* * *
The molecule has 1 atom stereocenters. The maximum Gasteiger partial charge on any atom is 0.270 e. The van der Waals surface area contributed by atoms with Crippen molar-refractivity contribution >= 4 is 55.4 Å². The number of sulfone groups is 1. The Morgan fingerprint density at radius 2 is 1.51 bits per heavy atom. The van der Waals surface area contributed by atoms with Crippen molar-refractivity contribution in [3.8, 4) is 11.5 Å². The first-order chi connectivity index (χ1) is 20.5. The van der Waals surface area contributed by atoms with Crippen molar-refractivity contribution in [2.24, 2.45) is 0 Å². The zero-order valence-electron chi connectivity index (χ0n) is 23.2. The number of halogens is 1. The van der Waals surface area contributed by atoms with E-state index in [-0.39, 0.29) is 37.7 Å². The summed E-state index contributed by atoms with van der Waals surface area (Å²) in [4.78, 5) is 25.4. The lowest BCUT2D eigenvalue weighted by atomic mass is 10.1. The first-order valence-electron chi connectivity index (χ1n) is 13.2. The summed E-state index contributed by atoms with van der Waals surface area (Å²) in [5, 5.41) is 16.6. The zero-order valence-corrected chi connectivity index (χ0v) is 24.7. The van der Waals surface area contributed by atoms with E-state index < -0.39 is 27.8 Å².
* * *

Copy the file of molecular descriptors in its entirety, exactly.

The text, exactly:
The molecule has 1 atom stereocenters. The maximum Gasteiger partial charge on any atom is 0.270 e. The van der Waals surface area contributed by atoms with Crippen molar-refractivity contribution >= 4 is 55.4 Å². The number of sulfone groups is 1. The Morgan fingerprint density at radius 2 is 1.51 bits per heavy atom. The van der Waals surface area contributed by atoms with Crippen molar-refractivity contribution in [3.8, 4) is 11.5 Å². The first-order chi connectivity index (χ1) is 20.5. The van der Waals surface area contributed by atoms with Crippen molar-refractivity contribution in [2.24, 2.45) is 0 Å². The zero-order valence-electron chi connectivity index (χ0n) is 23.2. The number of halogens is 1. The van der Waals surface area contributed by atoms with E-state index in [-0.39, 0.29) is 37.7 Å². The summed E-state index contributed by atoms with van der Waals surface area (Å²) in [4.78, 5) is 25.4. The lowest BCUT2D eigenvalue weighted by atomic mass is 10.1. The first-order valence-electron chi connectivity index (χ1n) is 13.2. The summed E-state index contributed by atoms with van der Waals surface area (Å²) in [5, 5.41) is 16.6. The zero-order valence-corrected chi connectivity index (χ0v) is 24.7. The van der Waals surface area contributed by atoms with E-state index < -0.39 is 27.8 Å².